Multiple impact effects of helium-driven shocks on thin fiber-metal laminates

Research output: Contribution to journalArticlepeer-review

Abstract

Fiber Metal Laminates (FMLs) have garnered considerable attention and are increasingly being utilized in the development of protective armors for explosion and ballistic scenarios. While most research has focused on assessing the response of FMLs to single impacts, real battlefield situations often require shielding structures to endure multiple impacts. Thus, this study revolves around the creation of hybrid FMLs designed for shock shielding purposes. The primary focus is on how these laminates withstand repetitive impacts from high-intensity shock waves, aiming to pinpoint the optimal sequence that offers the highest resistance against multiple shock impacts. To establish effective shielding, a multi-layered FML configuration is employed. This configuration incorporates AA6061-T6 facing plates, ballistic-grade synthetic materials like aramid/epoxy ply, and ultra-high molecular weight polyethylene (UHMWPE)/epoxy ply. Additionally, a paperboard/epoxy lamina is introduced to induce functional grading based on layerwise shock impedance mismatches. Shock impact experiments are conducted using a shock tube equipped with helium as the driver gas. Critical shock parameters, including Mach Number, positive impulse, and peak overpressure, are meticulously evaluated. For validation purposes, a numerical model is employed to project the damage profile as a function of radial distance across different laminate sequences. The study unveils that ply deformations are strongly influenced by the arrangement of core layers, particularly the positions of the paperboard and UHMWPE layers within the core structure. To contextualize the findings, the shock impact results obtained from this study are compared with those from prior experiments that employed nitrogen-driven shocks.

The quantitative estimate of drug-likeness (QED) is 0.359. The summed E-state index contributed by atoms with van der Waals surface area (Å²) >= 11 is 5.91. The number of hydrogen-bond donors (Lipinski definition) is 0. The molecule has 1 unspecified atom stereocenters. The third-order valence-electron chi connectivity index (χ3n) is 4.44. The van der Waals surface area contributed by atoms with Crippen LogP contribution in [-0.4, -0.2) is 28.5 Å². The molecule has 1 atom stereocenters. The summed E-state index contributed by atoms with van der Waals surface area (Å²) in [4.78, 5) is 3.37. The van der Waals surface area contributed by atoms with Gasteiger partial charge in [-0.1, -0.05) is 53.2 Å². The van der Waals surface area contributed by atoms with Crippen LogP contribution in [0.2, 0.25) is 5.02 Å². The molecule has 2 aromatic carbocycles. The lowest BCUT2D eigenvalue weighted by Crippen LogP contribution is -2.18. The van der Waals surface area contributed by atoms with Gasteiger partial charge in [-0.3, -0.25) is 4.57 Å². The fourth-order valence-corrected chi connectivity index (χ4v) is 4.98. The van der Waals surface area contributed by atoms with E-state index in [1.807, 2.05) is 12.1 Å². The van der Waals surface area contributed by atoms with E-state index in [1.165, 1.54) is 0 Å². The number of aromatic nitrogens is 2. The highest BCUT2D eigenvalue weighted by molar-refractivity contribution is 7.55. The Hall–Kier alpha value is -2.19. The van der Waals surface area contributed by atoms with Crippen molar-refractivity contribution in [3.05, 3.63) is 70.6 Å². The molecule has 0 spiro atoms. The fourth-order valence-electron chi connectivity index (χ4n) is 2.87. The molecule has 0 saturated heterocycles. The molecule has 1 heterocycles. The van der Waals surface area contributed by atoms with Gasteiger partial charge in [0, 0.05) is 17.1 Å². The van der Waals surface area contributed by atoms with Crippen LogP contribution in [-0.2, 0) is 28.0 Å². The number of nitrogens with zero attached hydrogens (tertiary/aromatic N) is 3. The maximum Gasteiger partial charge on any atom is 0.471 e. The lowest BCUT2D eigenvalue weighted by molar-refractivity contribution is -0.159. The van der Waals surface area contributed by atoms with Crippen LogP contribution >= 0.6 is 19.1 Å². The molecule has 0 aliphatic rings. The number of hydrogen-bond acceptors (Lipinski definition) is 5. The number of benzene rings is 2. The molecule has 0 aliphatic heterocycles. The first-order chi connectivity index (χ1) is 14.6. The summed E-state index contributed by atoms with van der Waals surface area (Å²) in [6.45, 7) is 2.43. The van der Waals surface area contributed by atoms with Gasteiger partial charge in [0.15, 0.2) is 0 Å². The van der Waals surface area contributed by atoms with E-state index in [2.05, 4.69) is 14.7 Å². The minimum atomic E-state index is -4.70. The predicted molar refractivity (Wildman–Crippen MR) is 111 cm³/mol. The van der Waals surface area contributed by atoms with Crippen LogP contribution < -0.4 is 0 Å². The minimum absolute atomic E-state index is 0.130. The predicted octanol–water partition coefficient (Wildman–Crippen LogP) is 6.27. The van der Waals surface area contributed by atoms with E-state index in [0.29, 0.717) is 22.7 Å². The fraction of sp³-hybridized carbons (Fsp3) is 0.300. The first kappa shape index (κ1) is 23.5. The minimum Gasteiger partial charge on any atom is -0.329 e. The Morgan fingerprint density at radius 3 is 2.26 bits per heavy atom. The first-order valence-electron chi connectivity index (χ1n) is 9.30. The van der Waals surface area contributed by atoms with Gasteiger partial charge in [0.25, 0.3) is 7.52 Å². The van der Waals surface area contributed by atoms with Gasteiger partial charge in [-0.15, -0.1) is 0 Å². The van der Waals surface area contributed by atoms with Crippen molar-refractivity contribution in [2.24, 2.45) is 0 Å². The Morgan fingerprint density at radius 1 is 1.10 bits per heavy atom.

Original languageEnglish
Article number19506
JournalScientific Reports
Volume13
Issue number1
DOIs
Publication statusPublished - 12-2023

All Science Journal Classification (ASJC) codes

  • General

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